“I was in bed imagining my life, and I got to the point in my imagining when I was old and dying, and I thought: if I die and I haven’t been a writer, I will lie on my deathbed going, ‘I could have been a writer. Really could have been a writer.’ Whatever it is that I’ve done — if I’ve been any of the things I wanted to be or the things I didn’t want to be, or the things that I thought were inevitable, like becoming an English teacher — I’d be lying there on my deathbed going, ‘I could have been a writer,’ and I wouldn’t know if I was kidding myself. I wouldn’t know if I really could have been a writer. And the thing that would kill me would not be having failed, it would be this idea of having had this life and having had this idea that this was the thing I could have been, and not knowing if I was lying to myself.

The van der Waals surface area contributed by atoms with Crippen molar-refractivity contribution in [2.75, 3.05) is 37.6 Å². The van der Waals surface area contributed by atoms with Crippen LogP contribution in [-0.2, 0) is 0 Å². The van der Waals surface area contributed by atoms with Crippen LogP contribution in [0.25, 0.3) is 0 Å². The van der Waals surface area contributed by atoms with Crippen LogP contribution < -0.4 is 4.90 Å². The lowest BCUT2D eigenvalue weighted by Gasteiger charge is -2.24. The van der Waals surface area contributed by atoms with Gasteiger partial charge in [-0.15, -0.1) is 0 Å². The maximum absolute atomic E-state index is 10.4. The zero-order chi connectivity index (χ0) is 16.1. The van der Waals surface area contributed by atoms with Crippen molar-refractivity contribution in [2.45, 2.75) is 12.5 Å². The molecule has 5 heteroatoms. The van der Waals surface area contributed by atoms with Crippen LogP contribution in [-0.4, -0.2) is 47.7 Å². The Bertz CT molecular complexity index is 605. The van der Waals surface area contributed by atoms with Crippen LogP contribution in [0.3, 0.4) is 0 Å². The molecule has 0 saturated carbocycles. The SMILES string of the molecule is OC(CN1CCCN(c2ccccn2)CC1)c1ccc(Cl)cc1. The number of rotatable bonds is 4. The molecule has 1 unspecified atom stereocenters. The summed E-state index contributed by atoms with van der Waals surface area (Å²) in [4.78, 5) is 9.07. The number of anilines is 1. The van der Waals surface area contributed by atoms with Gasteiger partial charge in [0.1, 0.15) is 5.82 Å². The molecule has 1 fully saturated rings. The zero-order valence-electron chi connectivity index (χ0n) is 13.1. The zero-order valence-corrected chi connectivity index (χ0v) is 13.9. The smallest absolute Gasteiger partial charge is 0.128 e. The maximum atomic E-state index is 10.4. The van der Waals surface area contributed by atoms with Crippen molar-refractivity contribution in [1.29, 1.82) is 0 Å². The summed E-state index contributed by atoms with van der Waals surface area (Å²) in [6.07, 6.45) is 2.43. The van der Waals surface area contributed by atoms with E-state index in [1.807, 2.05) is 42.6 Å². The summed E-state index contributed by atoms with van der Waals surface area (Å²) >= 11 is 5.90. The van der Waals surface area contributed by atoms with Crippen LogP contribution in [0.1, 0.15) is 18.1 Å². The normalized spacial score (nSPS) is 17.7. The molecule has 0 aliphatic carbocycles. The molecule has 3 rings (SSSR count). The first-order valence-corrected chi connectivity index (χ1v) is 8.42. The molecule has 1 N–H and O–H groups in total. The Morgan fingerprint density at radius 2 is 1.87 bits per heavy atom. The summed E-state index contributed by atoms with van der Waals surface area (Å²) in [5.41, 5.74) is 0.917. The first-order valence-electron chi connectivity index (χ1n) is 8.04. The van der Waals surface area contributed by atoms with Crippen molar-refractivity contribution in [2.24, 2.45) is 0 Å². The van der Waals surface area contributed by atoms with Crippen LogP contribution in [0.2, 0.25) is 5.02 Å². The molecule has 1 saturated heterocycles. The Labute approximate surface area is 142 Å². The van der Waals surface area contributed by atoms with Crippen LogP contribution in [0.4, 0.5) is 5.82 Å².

And at that point it all got really simple. I went: what I need to do is I need to go and be a writer. And if I fail and I’m not a writer, then I will never have that problem. I will go to my death going, ‘Well, at least I knew I wasn’t a writer. And you know what? I was a very good estate agent.’ Or whatever it was I wound up being.”
Neil Gaiman, The Art of Neil Gaiman by Hayley Campbell